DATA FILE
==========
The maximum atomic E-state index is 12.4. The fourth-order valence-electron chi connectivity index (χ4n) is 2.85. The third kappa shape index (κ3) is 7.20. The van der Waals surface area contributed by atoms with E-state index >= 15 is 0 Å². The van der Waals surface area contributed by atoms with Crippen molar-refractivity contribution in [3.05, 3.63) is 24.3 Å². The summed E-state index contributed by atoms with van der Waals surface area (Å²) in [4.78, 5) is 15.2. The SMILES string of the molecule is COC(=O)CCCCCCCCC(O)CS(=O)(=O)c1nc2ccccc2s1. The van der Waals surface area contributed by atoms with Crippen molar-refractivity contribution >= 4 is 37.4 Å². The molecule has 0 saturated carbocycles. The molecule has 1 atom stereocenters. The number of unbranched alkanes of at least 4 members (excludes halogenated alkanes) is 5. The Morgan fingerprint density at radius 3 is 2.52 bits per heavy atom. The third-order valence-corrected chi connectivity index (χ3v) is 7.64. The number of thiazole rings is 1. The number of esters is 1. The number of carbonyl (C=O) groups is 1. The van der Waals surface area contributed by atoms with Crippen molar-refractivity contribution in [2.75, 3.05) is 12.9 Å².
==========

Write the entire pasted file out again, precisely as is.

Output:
The maximum atomic E-state index is 12.4. The fourth-order valence-electron chi connectivity index (χ4n) is 2.85. The third kappa shape index (κ3) is 7.20. The van der Waals surface area contributed by atoms with E-state index >= 15 is 0 Å². The van der Waals surface area contributed by atoms with Crippen molar-refractivity contribution in [3.05, 3.63) is 24.3 Å². The summed E-state index contributed by atoms with van der Waals surface area (Å²) in [4.78, 5) is 15.2. The SMILES string of the molecule is COC(=O)CCCCCCCCC(O)CS(=O)(=O)c1nc2ccccc2s1. The van der Waals surface area contributed by atoms with Crippen molar-refractivity contribution >= 4 is 37.4 Å². The molecule has 0 saturated carbocycles. The molecule has 1 atom stereocenters. The number of unbranched alkanes of at least 4 members (excludes halogenated alkanes) is 5. The Morgan fingerprint density at radius 3 is 2.52 bits per heavy atom. The third-order valence-corrected chi connectivity index (χ3v) is 7.64. The number of thiazole rings is 1. The number of esters is 1. The number of carbonyl (C=O) groups is 1. The van der Waals surface area contributed by atoms with Crippen molar-refractivity contribution in [2.75, 3.05) is 12.9 Å².